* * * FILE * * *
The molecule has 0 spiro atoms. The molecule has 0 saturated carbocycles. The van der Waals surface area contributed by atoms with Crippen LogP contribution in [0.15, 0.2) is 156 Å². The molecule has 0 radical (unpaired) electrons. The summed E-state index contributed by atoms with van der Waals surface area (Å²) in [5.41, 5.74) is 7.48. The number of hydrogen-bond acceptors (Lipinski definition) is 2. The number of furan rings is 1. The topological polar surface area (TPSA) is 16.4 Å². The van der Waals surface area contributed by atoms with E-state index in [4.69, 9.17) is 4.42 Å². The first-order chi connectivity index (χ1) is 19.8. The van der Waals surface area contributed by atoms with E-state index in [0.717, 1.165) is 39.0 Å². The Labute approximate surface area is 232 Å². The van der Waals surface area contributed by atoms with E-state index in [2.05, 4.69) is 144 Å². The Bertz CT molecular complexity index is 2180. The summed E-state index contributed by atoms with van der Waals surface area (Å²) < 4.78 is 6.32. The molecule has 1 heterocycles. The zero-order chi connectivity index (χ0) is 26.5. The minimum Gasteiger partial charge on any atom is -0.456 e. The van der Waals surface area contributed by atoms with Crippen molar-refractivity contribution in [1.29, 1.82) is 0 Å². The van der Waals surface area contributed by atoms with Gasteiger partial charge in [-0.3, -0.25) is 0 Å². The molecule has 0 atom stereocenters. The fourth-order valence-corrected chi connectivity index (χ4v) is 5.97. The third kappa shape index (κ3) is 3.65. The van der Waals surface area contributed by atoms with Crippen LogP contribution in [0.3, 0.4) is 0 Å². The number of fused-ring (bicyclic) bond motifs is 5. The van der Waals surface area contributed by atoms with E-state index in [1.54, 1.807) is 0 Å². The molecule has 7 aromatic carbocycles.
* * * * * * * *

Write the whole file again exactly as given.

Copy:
The molecule has 0 spiro atoms. The molecule has 0 saturated carbocycles. The van der Waals surface area contributed by atoms with Crippen LogP contribution in [0.15, 0.2) is 156 Å². The molecule has 0 radical (unpaired) electrons. The summed E-state index contributed by atoms with van der Waals surface area (Å²) in [5.41, 5.74) is 7.48. The number of hydrogen-bond acceptors (Lipinski definition) is 2. The number of furan rings is 1. The topological polar surface area (TPSA) is 16.4 Å². The van der Waals surface area contributed by atoms with E-state index in [4.69, 9.17) is 4.42 Å². The first-order chi connectivity index (χ1) is 19.8. The van der Waals surface area contributed by atoms with E-state index in [0.717, 1.165) is 39.0 Å². The Labute approximate surface area is 232 Å². The van der Waals surface area contributed by atoms with E-state index in [2.05, 4.69) is 144 Å². The Bertz CT molecular complexity index is 2180. The summed E-state index contributed by atoms with van der Waals surface area (Å²) < 4.78 is 6.32. The molecule has 1 heterocycles. The zero-order chi connectivity index (χ0) is 26.5. The minimum Gasteiger partial charge on any atom is -0.456 e. The van der Waals surface area contributed by atoms with Crippen molar-refractivity contribution in [1.29, 1.82) is 0 Å². The van der Waals surface area contributed by atoms with Gasteiger partial charge in [-0.3, -0.25) is 0 Å². The molecule has 0 atom stereocenters. The fourth-order valence-corrected chi connectivity index (χ4v) is 5.97. The third kappa shape index (κ3) is 3.65. The van der Waals surface area contributed by atoms with Crippen LogP contribution in [0.3, 0.4) is 0 Å². The number of fused-ring (bicyclic) bond motifs is 5. The van der Waals surface area contributed by atoms with E-state index in [1.54, 1.807) is 0 Å². The molecule has 7 aromatic carbocycles.